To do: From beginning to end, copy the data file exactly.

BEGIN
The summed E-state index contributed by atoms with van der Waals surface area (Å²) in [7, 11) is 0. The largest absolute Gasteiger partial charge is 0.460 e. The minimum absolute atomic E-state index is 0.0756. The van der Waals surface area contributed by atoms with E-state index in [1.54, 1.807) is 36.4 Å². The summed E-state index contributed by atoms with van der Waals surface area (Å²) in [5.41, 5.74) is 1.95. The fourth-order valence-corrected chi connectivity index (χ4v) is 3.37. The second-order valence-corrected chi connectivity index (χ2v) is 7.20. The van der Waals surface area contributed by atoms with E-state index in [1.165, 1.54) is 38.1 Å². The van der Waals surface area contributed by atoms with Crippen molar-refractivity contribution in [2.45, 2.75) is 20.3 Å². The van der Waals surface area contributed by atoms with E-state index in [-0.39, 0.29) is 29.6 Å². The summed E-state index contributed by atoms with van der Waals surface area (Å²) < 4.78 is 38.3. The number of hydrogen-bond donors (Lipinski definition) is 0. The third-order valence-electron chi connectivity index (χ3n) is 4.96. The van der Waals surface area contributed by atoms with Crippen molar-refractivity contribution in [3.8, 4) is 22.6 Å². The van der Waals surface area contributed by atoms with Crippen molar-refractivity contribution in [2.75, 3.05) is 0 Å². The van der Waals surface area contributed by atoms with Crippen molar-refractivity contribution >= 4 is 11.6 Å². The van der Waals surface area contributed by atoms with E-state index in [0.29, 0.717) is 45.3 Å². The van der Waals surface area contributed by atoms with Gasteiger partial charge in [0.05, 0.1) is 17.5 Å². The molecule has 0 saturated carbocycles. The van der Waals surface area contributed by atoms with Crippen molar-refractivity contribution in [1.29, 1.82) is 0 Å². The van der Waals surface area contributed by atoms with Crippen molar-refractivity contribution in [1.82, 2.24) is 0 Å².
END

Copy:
The summed E-state index contributed by atoms with van der Waals surface area (Å²) in [7, 11) is 0. The largest absolute Gasteiger partial charge is 0.460 e. The minimum absolute atomic E-state index is 0.0756. The van der Waals surface area contributed by atoms with E-state index in [1.54, 1.807) is 36.4 Å². The summed E-state index contributed by atoms with van der Waals surface area (Å²) in [5.41, 5.74) is 1.95. The fourth-order valence-corrected chi connectivity index (χ4v) is 3.37. The second-order valence-corrected chi connectivity index (χ2v) is 7.20. The van der Waals surface area contributed by atoms with E-state index in [1.165, 1.54) is 38.1 Å². The van der Waals surface area contributed by atoms with Crippen molar-refractivity contribution in [2.45, 2.75) is 20.3 Å². The van der Waals surface area contributed by atoms with E-state index in [-0.39, 0.29) is 29.6 Å². The summed E-state index contributed by atoms with van der Waals surface area (Å²) < 4.78 is 38.3. The number of hydrogen-bond donors (Lipinski definition) is 0. The third-order valence-electron chi connectivity index (χ3n) is 4.96. The van der Waals surface area contributed by atoms with Crippen molar-refractivity contribution in [3.8, 4) is 22.6 Å². The van der Waals surface area contributed by atoms with Crippen molar-refractivity contribution in [2.75, 3.05) is 0 Å². The van der Waals surface area contributed by atoms with Crippen molar-refractivity contribution >= 4 is 11.6 Å². The van der Waals surface area contributed by atoms with E-state index in [0.29, 0.717) is 45.3 Å². The van der Waals surface area contributed by atoms with Gasteiger partial charge in [0.05, 0.1) is 17.5 Å². The molecule has 0 saturated carbocycles. The van der Waals surface area contributed by atoms with Crippen molar-refractivity contribution in [1.29, 1.82) is 0 Å². The van der Waals surface area contributed by atoms with Crippen molar-refractivity contribution in [1.82, 2.24) is 0 Å².